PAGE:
Radial Aircraft Engine
Aero Piston engines
Aircraft will need some form of power to keep them flying, to postpone the inevitable return to mother earth. Since the first flights by the Wright Brothers numerous types and models of engines have been developed.
Some of these designs were very successful others less or even failed to go to any production stage. Not all engine types are suitable to be installed in LSA or experimental type aircraft due to size and or weight limitations.
You are not going to see a big four row nine cylinder engine like the Pratt & Whitney Wasp Major or Wright Cyclones that often in a homebuilt aircraft. Although smaller versions like the Australian ROTEC or the M-14 nine cylinder radial by the Vedeneyev Design Bureaux are available to aircraft builders for those pilots wanting to fly a real radial engine.
Some manufacturers for the experimental and general aviation market are: Rotax Bombardier, ULPower, Jabiru, Eggenfelner, Hirth, Lycoming, Teledyne Continental, Mattituck and radial engines from Vedeneyev and Rotec Engineering of Australia. Each of these companies have their own line of engines ranging from 50 bhp to 400 bhp.
On these pages we will take a look the two main classes of aero engines: diesels and AVgas models and will be discussing how they operate and are used.
Basic Piston Engine Principle
Today in General Aviation, the most predominant powerplant is the air cooled piston engine which is horizontally opposed, with four, six and sometimes even eight cylinders arranged in two lines on both sides of the crankshaft. This is the best design compromise in terms of streamlining, cooling, power to weight ratio, thrustline and good forward visibility from the cockpit.
Piston engines in aircraft can be found in configurations of two cylinders inline up to eight cylinder opposed and nine cylinder radials also in diesel and with fuel injection (diesel or avgas) or carburetted (avgas only) fuel systems. Engine cooling is usually by air or a mix of water and glycol which means that hoses and a radiator are applied to dump the excess heat in the atmosphere.
Aircraft piston engines can be divided in two types depending on the type of fuel they use: diesel or gasoline/petrol. Or put differently: is it a compression ignition or spark ignited engine? Both types can be found in the same basic form or shape: radial, horizontally opposed (boxer), inline (sometimes inverted, Wilksch or Gipsy Major) and V setting (inverted V too: Deltahawk engines).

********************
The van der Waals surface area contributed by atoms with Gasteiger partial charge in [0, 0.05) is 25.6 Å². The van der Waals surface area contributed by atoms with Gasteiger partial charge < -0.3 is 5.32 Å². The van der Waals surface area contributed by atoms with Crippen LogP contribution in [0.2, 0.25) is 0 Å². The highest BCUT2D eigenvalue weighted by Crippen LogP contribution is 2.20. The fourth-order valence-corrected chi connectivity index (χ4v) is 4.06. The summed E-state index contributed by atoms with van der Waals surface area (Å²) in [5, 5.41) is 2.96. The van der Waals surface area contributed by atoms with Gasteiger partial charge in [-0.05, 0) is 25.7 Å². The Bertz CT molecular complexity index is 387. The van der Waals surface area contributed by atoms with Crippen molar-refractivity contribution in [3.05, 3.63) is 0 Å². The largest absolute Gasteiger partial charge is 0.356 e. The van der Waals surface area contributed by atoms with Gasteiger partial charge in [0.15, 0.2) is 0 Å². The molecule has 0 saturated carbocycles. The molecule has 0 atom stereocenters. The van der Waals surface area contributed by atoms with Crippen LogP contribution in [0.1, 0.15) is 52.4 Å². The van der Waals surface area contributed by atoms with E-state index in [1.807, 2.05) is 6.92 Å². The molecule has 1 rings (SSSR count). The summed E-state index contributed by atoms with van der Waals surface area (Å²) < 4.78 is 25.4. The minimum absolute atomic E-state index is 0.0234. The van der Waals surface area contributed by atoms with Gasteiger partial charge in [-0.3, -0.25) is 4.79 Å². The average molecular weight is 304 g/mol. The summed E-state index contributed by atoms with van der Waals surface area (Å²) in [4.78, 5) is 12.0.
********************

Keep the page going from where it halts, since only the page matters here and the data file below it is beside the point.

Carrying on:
Sonex Research is developing a combustion process called Sonex Combustion System (SCS), which improves the combustion of fuel in internal combustion engines.The SCS achieves in-cylinder control of ignition and combustion through chemical/turbulent enhancement using patented combustion chamber designs. Suitable for gas and diesel engines enabling them to run without a spark on medium compression 12,5:1 and multifuel capability with improved fuel mileage (25%-30%).
This aero piston engine is a horizontally opposed, reciprocating, with internal combustion, operates on the four stroke principle, uses aviation gasoline (with a STC from the manufacturer mogas too) and it drives a constant speed or fixed pitch propeller to convert engine horse power into useful thrust.
The basis of these engines lies in a fundamental law of physics which states that a gas expands if it is heated. If an amount of gas is held in a constant volume container and that gas is heated then the result will be an increase in pressure in that container.
Ideal gas law
There is a formula which explains it a bit: pV = nRT. Where p = absolute pressure, V = volume, n = the amount of gas in moles, R = a gas constant (8.314472 J K−1 mol−1) and T = absolute temperature in Kelvin.
This is mathematically valid for a perfect gas, but as in real life there will be heat losses and losses due to molecular interaction. It is clear from the formula that if the temperature is increased (by combustion) the pressure must rise if the volume is to remain constant.
A mixture of fuel and air is added to the cylinders of our aero engine and after the piston has compressed the mixture (V), this is ignited by a spark and the temperature (T) will rise. The result is in increase in pressure in the cylinder which will push the piston down thereby rotating the crankshaft and everything attached to it.
Four stroke cycle
Most aero engines are of the four stroke cycle type: intake, compression, power and exhaust. The above explained process takes place in these four strokes and the crankshaft makes two revolutions to accomplish this. In a four cylinder engine (O-235, O-230 or O-360) this comes down to two power strokes per revolution (every 180°). In a six cylinder engine this would be three power strokes per revolution (every 120°) and in an eight cylinder there will be four power strokes per revolution (every 90°). Thus, the more cylinders the more evenly spread the power pulses are and the smoother the engine will run.
Two stroke cycle
Small ultralight aircraft still use gasoline two stroke engines, mainly because of the high power to weight ratio. All of the engine strokes are accomplished in one revolution of the crankshaft. The engine uses a mixture of oil and fuel (ratio 1:50) and there are no intake or exhaust valves. Intake and exhaust ports are used and the mixture flows through the engine crankcase pushed by the downward going piston in a form of pressurization of the cylinder and scavenging of exhaust gases. At the same time the fuel/oil mixture lubricates the engine internally.
Some diesel engine manufacturers are using the two stroke cycle to enjoy the same high power to weight ratio advantage. A major difference is that two stroke diesel engines do not use fuel/oil crankcase lubrication but have a separate oil pump you see in the four stroke engines. They also must use a pump to get air into the cylinder as these engines do not have a stroke inhaling air.